Measurements of oxygen and hydrogen isotopic ratios in ice cores, or ice isotopic ratios, are an important temperature proxy, providing high-resolution continuous records of climatic temperature change at locations with persistent snow accumulation and low temperatures.1 The isotopic record provides information about climate because atmospheric moisture transported onto cold glaciers is distilled by the precipitation process as the air mass cools. This distillation combines with the temperature dependence of isotopic separations
during snow formation to generate an ice isotopic ratio signal. Both of these factors increase in strength as temperature is reduced and, consequently, the correlation of the ice isotopic ratio with temperature is very strong in the cold interiors of the polar ice sheets. Ice isotopic ratio records are geographically limited to locations of significant ice thickness, namely, polar regions and high-altitude mountain ranges elsewhere. It is remarkably fortuitous that the high Andes, the Tibetan and Himalayan ranges, and the great volcanoes of eastern equatorial Africa offer any ice records at all for Earth’s low latitudes.
PHYSICAL BASIS FOR DERIVING CLIMATE SIGNALS FROM ICE ISOTOPIC RATIO RECORDS
The temperature dependence of the ice isotopic ratio arises from fundamental physics at the molecular scale combined with geophysical processes at the planetary scale (Dansgaard 1964, Kavanaugh and Cuffey 2003). However, additional influences on ice isotopic ratio can be significant (Dansgaard 1964, Pierrehumbert 1999, Alley and Cuffey 2001, Kavanaugh and Cuffey 2003, Jouzel et al. 1997), and, consequently, ice isotopic ratio measurements must be calibrated against independent temperature information in order to be used as a quantitatively accurate thermometer (Cuffey et al. 1995). Such calibrations have been applied for long-timescale records from the polar ice sheets, but not for low-latitude high-altitude ice cores (from the Andes, Kilimanjaro, and Tibet), where it is more difficult to isolate and quantify the temperature component of the signal. In general, the ice isotopic ratio records from the interior regions of polar ice sheets yield good temperature reconstructions (Alley and Cuffey 2001, Cuffey et al. 1995). The low-latitude ice isotopic ratios yield a climate signal that depends on a variety of hydrologic and thermal influences in the broad geographic region that supplies moisture to the high glaciated mountains (Pierrehumbert 1999, Tian et al. 2003, Vuille et al. 2003a, Hoffmann et al. 2003, Thompson and Davis 2005, Alley and Cuffey 2001, Jouzel et al. 1997). The connection of ice isotopic ratio to temperature becomes stronger at lower temperatures (e.g., Kavanaugh and Cuffey 2003, Jouzel et al. 1997).
All glacial sites in the low latitudes are cold enough that this temperature influence will have some reflection in the ice isotopic ratio (Pierrehumbert 1999, Tian et al. 2003). Ambiguity results from significant residual influences of warmer regions upwind and local processes related to snowfall timing and preservation (Hardy et al. 2003). Precipitation amount is the effect of greatest importance (Dansgaard 1964). Near sea level at low latitudes the isotopic ratios in precipitation are demonstrably not reflective of temperature changes at ground level—the water distillation process primarily happens in the vertical dimension in large storm clouds, resulting in a correlation between precipitation amount and isotopes at ground level, rather than a correlation between temperature and isotopes. The high-altitude low-latitude ice core sites are in a transition zone where both temperature and this precipitation effect have influence (Pierrehumbert 1999).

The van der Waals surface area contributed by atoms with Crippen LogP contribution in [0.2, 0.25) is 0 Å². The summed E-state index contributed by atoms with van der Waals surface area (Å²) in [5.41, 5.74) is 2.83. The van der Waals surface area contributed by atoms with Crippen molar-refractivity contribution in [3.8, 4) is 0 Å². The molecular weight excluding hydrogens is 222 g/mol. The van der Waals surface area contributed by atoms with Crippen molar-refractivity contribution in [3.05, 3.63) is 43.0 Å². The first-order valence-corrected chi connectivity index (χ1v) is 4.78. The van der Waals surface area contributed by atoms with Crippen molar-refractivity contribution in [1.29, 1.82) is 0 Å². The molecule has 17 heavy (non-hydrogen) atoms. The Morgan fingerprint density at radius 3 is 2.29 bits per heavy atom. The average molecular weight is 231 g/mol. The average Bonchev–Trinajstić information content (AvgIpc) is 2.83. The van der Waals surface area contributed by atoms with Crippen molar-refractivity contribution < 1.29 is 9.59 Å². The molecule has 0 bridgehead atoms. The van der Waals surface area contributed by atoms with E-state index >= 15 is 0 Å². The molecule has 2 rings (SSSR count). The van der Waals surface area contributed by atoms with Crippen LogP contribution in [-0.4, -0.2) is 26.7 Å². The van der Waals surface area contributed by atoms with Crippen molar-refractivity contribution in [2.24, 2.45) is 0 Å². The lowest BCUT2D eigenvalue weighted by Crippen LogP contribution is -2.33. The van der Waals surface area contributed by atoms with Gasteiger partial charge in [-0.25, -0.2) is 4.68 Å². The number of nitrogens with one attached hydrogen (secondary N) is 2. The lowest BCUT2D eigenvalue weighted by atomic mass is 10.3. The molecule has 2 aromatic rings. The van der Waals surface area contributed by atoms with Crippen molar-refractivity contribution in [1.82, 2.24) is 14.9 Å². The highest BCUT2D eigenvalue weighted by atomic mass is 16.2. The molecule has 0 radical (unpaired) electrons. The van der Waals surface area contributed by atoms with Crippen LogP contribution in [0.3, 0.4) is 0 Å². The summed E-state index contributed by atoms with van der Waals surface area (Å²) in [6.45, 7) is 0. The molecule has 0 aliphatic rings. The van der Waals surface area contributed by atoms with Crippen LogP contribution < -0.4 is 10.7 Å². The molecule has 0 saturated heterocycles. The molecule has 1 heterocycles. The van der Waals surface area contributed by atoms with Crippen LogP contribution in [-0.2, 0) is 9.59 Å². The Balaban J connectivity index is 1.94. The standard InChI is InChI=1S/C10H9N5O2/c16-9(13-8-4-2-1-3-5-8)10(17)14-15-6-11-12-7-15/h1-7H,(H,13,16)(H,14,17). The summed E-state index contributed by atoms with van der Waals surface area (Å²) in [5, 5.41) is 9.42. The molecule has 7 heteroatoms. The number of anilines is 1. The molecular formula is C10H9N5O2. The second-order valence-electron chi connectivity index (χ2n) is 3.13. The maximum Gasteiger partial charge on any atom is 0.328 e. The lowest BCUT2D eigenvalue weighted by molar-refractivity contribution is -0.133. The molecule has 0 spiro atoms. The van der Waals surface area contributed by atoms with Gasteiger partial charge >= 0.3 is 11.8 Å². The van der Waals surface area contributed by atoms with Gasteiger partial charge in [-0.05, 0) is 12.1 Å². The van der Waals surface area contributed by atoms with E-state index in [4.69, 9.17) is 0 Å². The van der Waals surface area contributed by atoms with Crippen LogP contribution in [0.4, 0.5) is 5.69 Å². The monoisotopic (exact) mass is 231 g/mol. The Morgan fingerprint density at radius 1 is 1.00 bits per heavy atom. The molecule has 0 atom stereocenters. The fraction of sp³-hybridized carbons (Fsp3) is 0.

In Tibet, ice isotopic ratios in the south appear to be dominantly influenced by monsoonal precipitation, whereas in the north, temperature dominates (Yao et al. 1996, Tian et al. 2003). In the equatorial Andes, ice isotopic ratios retain a strong influence of precipitation over the Amazon lowlands and partly correlate with both Pacific sea surface temperatures and Amazonian temperatures (Henderson et al. 1999,
Hardy et al. 2003, Vuille et al. 2003a). The local warming observed at the Quelccaya ice cap (Thompson et al. 2000a, Mark and Seltzer 2005) does correlate with the ice isotopic ratio there. In both Tibet and the Andes, there is no clear relationship between ice isotopic ratio and local accumulation on the ice caps. Thus, the ice isotopic ratios in these locations are not heavily influenced by local precipitation, but hydrologic influences retained from the lowland regions upwind may still be very important. Controls on ice isotopic ratio in equatorial Africa are not known.